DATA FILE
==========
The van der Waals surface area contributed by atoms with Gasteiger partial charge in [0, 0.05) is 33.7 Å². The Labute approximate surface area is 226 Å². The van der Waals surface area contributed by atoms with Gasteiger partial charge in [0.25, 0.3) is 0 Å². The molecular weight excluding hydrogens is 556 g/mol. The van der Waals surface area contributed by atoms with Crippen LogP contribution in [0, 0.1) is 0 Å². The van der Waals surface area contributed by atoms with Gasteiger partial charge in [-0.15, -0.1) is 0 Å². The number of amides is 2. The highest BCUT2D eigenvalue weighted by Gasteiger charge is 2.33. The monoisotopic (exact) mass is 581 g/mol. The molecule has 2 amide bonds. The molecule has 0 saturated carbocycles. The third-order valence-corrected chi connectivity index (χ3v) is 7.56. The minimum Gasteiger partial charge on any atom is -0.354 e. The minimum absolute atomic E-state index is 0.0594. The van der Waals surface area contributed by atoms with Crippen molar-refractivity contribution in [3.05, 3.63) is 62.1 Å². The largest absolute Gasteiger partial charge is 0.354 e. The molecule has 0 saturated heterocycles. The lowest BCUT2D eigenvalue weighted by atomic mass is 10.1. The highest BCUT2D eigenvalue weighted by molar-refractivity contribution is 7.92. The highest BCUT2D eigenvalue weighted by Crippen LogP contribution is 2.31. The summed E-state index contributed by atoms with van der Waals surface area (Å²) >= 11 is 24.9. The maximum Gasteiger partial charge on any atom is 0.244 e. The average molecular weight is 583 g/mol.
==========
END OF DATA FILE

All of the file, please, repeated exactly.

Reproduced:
The van der Waals surface area contributed by atoms with Gasteiger partial charge in [0, 0.05) is 33.7 Å². The Labute approximate surface area is 226 Å². The van der Waals surface area contributed by atoms with Gasteiger partial charge in [0.25, 0.3) is 0 Å². The molecular weight excluding hydrogens is 556 g/mol. The van der Waals surface area contributed by atoms with Crippen LogP contribution in [0, 0.1) is 0 Å². The van der Waals surface area contributed by atoms with Gasteiger partial charge in [-0.15, -0.1) is 0 Å². The number of amides is 2. The highest BCUT2D eigenvalue weighted by Gasteiger charge is 2.33. The monoisotopic (exact) mass is 581 g/mol. The molecule has 2 amide bonds. The molecule has 0 saturated carbocycles. The third-order valence-corrected chi connectivity index (χ3v) is 7.56. The minimum Gasteiger partial charge on any atom is -0.354 e. The minimum absolute atomic E-state index is 0.0594. The van der Waals surface area contributed by atoms with Crippen molar-refractivity contribution in [3.05, 3.63) is 62.1 Å². The largest absolute Gasteiger partial charge is 0.354 e. The molecule has 0 saturated heterocycles. The lowest BCUT2D eigenvalue weighted by atomic mass is 10.1. The highest BCUT2D eigenvalue weighted by molar-refractivity contribution is 7.92. The highest BCUT2D eigenvalue weighted by Crippen LogP contribution is 2.31. The summed E-state index contributed by atoms with van der Waals surface area (Å²) >= 11 is 24.9. The maximum Gasteiger partial charge on any atom is 0.244 e. The average molecular weight is 583 g/mol.